About three and a half months ago, my family (with the help of several of our Kenyan friends) crammed almost all of our earthly possessions into twenty-one suitcases and bins and flew back to the US. When we moved to Kenya at the beginning of 2021, we had no intention of such a short stint there. We had every intention of being there for the long haul.

However, we find ourselves in southern Louisiana, where I currently serve as the lead pastor of First Baptist Church of Luling.

Our move was not due to unhappiness or sin or team conflict. In fact, my wife and I were just reflecting on what a sweet season it was for our family. So, why did we move back? There are three related reasons that drew us back to the States.

Missing Pastoral Ministry

If you were to ask me over the last several years, I would have told you that long-term I would like to serve in academia. Researching, teaching, and writing are enjoyable to me, so I thought that the classroom would be where I ended up. In Kenya, I was able to teach in a variety of academic settings, and it was a lot of fun. I taught systematic theology and church history, as well as various certificate-level classes around the country. Teaching a variety of subjects in a variety of settings to a variety of students was challenging and enjoyable.

However, as I taught at a Christian university and traveled around the country training pastors, I missed pastoral ministry. As we worked through courses on discipleship within the church, it was stirring in me a desire for pastoral ministry. Spiritually shepherding a congregation is difficult work, but it was that shepherding that I missed. Building relationships with students in a classroom is great, but it cannot replace the beauty of local church relationships and discipleship.

As I wrestled with this desire, we sought the counsel of our pastors in New Orleans and in Nairobi. In addition, we committed to pray and fast regularly for the Lord’s guidance. The months rolled on, and the desire to pastor only increased. It was becoming clear that a change was coming for our ministry. However, we were not necessarily set on returning to the US. We were open to remaining in Kenya or moving elsewhere for pastoral ministry. So, what eventually led us back to the land of king cake and crawfish?

A Pastoral Shortage

Not only is America’s church attendance dropping but the number of pastors has also been dwindling for quite a while now. There have been articles written about the decrease of clergy, and even speaking with associational workers in Louisiana and Mississippi, the number of men going into pastoral ministry has been outpaced by the number of churches looking for pastors. The reasons for this phenomenon are multi-faceted, but you can read my friend Brandon Langley’s take on the issue.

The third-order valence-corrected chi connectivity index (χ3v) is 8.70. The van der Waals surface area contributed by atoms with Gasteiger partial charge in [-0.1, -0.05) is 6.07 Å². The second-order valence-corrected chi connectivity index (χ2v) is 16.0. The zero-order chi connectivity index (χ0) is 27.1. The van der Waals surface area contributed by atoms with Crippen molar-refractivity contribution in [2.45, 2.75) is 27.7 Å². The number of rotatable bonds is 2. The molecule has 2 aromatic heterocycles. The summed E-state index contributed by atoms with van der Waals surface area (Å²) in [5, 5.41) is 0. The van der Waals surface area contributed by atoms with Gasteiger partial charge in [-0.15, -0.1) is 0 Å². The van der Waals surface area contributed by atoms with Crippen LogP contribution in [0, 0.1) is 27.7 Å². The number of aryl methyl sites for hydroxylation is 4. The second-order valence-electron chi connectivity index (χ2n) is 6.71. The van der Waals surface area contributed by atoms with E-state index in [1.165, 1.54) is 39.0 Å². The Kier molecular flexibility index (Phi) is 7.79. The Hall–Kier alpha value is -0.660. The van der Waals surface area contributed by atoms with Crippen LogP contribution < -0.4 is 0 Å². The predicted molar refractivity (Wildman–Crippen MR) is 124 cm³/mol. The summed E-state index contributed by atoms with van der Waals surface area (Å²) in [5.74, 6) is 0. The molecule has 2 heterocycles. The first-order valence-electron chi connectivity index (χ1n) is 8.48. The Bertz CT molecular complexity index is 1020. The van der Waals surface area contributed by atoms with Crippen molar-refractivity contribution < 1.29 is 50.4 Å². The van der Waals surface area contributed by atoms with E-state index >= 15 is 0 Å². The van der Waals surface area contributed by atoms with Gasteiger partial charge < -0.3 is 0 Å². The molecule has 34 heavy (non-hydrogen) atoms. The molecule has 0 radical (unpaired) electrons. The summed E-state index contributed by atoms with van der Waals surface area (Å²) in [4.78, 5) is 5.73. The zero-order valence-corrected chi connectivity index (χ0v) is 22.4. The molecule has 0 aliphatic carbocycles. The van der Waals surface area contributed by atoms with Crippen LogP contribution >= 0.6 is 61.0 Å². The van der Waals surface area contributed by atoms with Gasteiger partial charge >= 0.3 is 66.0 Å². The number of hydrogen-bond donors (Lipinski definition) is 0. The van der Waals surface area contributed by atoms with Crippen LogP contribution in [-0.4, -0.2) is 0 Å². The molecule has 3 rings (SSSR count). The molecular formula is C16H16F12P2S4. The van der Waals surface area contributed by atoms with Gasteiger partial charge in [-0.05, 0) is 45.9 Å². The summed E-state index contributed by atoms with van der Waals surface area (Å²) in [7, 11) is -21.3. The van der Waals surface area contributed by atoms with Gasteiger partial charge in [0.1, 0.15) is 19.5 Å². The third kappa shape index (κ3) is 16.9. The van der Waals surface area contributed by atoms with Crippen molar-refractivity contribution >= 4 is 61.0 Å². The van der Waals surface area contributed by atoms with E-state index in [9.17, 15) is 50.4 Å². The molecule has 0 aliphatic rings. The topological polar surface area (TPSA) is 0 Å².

Despite the underlying reasons, the shortage is evident. This region in the southern United States is one that I know and love. While we have always wanted to play a part in God’s global mission it seemed odd to ignore the need that was facing the area that we consider home. Simply put, yes, there is a massive need for men and women to move overseas for the sake of the gospel. But there is also an increasing need for men and women to remain and labor here for the sake of the gospel.

An Excellent Opportunity

Immanuel Community Church in New Orleans, which was the church I pastored previously and the church that sent us to Kenya, had sent men to preach on various occasions at First Baptist Church of Luling. The last few years have been particularly difficult for FBC as they faced COVID and flooding from Hurricane Ida, all without a full-time pastor. At the same time, the church was becoming convinced of the biblical basis of practices like meaningful church membership and being led by a plurality of elders. They voted as a congregation to affirm that their next pastor would lead them in that direction.

As we became aware of the opportunity at FBC, it appeared that the Lord was opening the door for us to join the work there. We met multiple times with the pastor search committee, and the Lord drew our hearts to the community and to the church.

In addition to the great need and opportunity in the local church, there is also a big need for partnership for church planting and church revitalization in a region of Louisiana called the River Parishes. This is a region in the state that draws less attention because it is more rural. However, it is a heavily Roman Catholic area that needs people focused on planting, replanting, and church revitalization.

Looking Back and Ahead

The Lord blessed our time in Kenya by allowing us to make some incredible friends. Friends that we miss dearly.

Last week, someone in my social media feed shared a picture from East Africa. It was not one of those epic pictures of the African savannah. Rather, it was a simple photo of a man and his two kids standing on a red dirt road. I was a bit surprised when a small wave of grief hit me. It wasn’t grief in the sense of us making a mistake. Rather, it was grief like the memory of an old friend whose path diverged from yours a long time ago.

As we live and serve here in the land that’s known for gators, Mardi gras, and hurricanes, we’ll always carry a little red dirt with us—not only in the fabric of our clothes but also in our hearts. Even though we have left Kenya, I don’t think Kenya is a place that will ever leave us. But we press forward, grateful for the time that we were able to spend in Kenya, sharpened by the experience and the friends we encountered, and excited for this ministry in southern Louisiana that the Lord has placed before us.

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